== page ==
Our people: Corporal Adrian Osmond

News Article / March 5, 2020

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By Second Lieutenant Leo Zhou

Corporal Adrian Osmond is an Aerospace Telecommunication and Information Systems Technician (ATIS Tech) at 12 Wing Operations Support Squadron (12 OSS) in Shearwater, Nova Scotia.  “We’re the general go-to techs in the air force,” he says.

The ATIS Tech trade has a wide range of responsibilities, including radar, satellite communications systems, and information technology equipment maintenance.

“We are trained to do all sorts of different things,” says Corporal Osmond. “The Army and Navy have several trades that fulfill the same roles, but ATIS Tech responsibilities encompass all of these roles.” Corporal Osmond works as an airfield technician at 12 OSS, with a focus on maintaining meteorological systems and airfield navigational aids such as radar. Air Traffic Control and the Meteorological technicians rely on the equipment Corporal Osmond maintains on a daily basis. “Meteorological and radar systems are my bread and butter,” he says.

Before enrolling in 2014, Corporal Osmond was working as a fitness manager and personal trainer. “I was working 60 hours a week and wanted a new career.” So he looked to his father—an Army Land Communication and Information Systems Technician—for inspiration.

After basic training, Corporal Osmond attended the Canadian Forces School of Communications and Electronics in Kingston, Ontario, for the year-long Performance Oriented Electronics Training course and the Qualification Level 3 course. He spent one year in Shearwater doing on-the-job-training with 12 OSS before going to 8 Wing Trenton, Ontario, for his Qualification Level 5 course, a general overview of the different equipment ATIS techs maintain.

In his free time, Corporal Osmond enjoys going to the gym to stay fit, and playing ping pong at the wing. There is a ping pong table in the control tower where he works, and he plays every day with his colleagues to maintain his skills. He has his own paddle.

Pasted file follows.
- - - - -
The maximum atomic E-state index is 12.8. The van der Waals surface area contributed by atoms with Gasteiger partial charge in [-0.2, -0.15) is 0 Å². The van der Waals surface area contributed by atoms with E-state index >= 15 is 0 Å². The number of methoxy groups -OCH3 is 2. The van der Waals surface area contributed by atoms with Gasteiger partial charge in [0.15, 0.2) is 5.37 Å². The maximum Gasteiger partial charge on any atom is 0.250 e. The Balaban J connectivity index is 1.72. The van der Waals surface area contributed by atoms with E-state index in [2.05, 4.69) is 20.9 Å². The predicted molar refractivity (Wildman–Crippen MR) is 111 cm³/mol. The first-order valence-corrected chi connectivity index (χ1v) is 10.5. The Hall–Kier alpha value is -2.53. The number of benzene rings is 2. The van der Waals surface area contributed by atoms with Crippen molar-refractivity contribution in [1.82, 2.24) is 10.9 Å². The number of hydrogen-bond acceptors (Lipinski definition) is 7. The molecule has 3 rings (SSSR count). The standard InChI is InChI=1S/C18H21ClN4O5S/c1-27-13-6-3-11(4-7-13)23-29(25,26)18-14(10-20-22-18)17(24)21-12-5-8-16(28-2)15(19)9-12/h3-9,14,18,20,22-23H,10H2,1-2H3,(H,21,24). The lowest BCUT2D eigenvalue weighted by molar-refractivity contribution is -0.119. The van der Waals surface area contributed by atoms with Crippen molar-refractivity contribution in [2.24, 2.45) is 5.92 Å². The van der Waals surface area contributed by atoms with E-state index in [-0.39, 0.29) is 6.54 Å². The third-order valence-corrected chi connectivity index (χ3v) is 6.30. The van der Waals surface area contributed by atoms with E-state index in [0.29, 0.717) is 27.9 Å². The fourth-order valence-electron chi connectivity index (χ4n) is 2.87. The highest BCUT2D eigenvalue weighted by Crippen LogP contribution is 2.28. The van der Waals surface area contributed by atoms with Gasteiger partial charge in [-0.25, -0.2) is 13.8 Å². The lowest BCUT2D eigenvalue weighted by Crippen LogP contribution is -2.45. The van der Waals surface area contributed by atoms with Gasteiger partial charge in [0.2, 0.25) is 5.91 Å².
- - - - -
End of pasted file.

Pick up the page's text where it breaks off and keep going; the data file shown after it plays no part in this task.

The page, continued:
He recently returned from a six-month deployment to Canadian Forces Station Alert, Nunavut. “People don’t realize how far north it is,” he says. “Alert is actually closer to Moscow than it is to Ottawa.” He worked as the station’s only airfield technician.

“In Alert, I was one guy doing the job that usually a group of techs would be doing,” he says, noting that he had access to assistance from 12 Wing and 8 Wing Trenton but, ultimately, if something broke, he needed to find a solution and make it work. “It was extremely challenging and rewarding.”

He describes how in Alert, they really take care of the people in order to keep morale up. The food was amazing and there were many social activities. One such activity was a beach day in which Corporal Osmond’s ping pong practice here in 12 Wing paid off: He won the beach day ping pong tournament. With Corporal Osmond’s background in fitness and recent tour to the Arctic, it’s not a surprise when he says his favourite part of being in the Forces is getting “paid to exercise and educate myself.”

He was deployed from March to September during what is known as the summer tour. About 100 personnel are in Alert during the summer, including scientists and NATO personnel. Only around 50 people work at the station during the winter months. He recalled 24-hour-daylight for most of his tour and cardboard around the windows to block out light so that people could sleep.

The temperature in the summer typically ranges from anywhere between -20 and 0 degrees Celsius, but Corporal Osmond says it doesn’t feel that cold due to the lack of humidity in the High Arctic. During one particularly warm spell, he remembers when the temperature rose to 25 degrees Celsius for a whole week. “I had equipment overheating in the North Pole,” he says. “I had to steal some fans from the cleaners to cool the equipment.”

Corporal Osmond is getting married in September 2020 and expects to be in Shearwater for another year or two before being posted to a new challenge. In the future, he hopes to work in space operations, supervising a team responsible for reporting on and maintaining ground systems used by satellites, or in a support position for Canadian Special Operations Forces Command.

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